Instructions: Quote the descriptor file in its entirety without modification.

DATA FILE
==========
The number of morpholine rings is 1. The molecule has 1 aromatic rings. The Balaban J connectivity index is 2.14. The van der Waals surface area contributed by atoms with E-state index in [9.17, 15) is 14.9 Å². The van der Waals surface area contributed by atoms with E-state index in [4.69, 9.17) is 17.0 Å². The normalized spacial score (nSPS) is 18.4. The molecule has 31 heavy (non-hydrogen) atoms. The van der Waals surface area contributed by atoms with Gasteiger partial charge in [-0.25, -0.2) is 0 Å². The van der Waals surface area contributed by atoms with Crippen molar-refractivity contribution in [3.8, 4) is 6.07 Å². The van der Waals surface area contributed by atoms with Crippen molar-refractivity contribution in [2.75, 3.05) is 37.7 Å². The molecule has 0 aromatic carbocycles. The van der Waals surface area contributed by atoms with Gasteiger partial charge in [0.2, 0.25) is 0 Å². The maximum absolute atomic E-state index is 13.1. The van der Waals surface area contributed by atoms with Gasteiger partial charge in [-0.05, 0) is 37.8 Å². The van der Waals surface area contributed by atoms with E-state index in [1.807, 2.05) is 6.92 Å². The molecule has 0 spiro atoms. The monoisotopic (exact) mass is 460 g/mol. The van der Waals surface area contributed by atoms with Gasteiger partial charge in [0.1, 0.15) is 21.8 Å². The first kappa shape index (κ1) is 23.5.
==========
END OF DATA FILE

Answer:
The number of morpholine rings is 1. The molecule has 1 aromatic rings. The Balaban J connectivity index is 2.14. The van der Waals surface area contributed by atoms with E-state index in [9.17, 15) is 14.9 Å². The van der Waals surface area contributed by atoms with E-state index in [4.69, 9.17) is 17.0 Å². The normalized spacial score (nSPS) is 18.4. The molecule has 31 heavy (non-hydrogen) atoms. The van der Waals surface area contributed by atoms with Gasteiger partial charge in [-0.25, -0.2) is 0 Å². The van der Waals surface area contributed by atoms with Crippen molar-refractivity contribution in [3.8, 4) is 6.07 Å². The van der Waals surface area contributed by atoms with Crippen molar-refractivity contribution in [2.75, 3.05) is 37.7 Å². The molecule has 0 aromatic carbocycles. The van der Waals surface area contributed by atoms with Gasteiger partial charge in [0.2, 0.25) is 0 Å². The maximum absolute atomic E-state index is 13.1. The van der Waals surface area contributed by atoms with Gasteiger partial charge in [-0.05, 0) is 37.8 Å². The van der Waals surface area contributed by atoms with E-state index in [1.807, 2.05) is 6.92 Å². The molecule has 0 spiro atoms. The monoisotopic (exact) mass is 460 g/mol. The van der Waals surface area contributed by atoms with Gasteiger partial charge in [0.1, 0.15) is 21.8 Å². The first kappa shape index (κ1) is 23.5.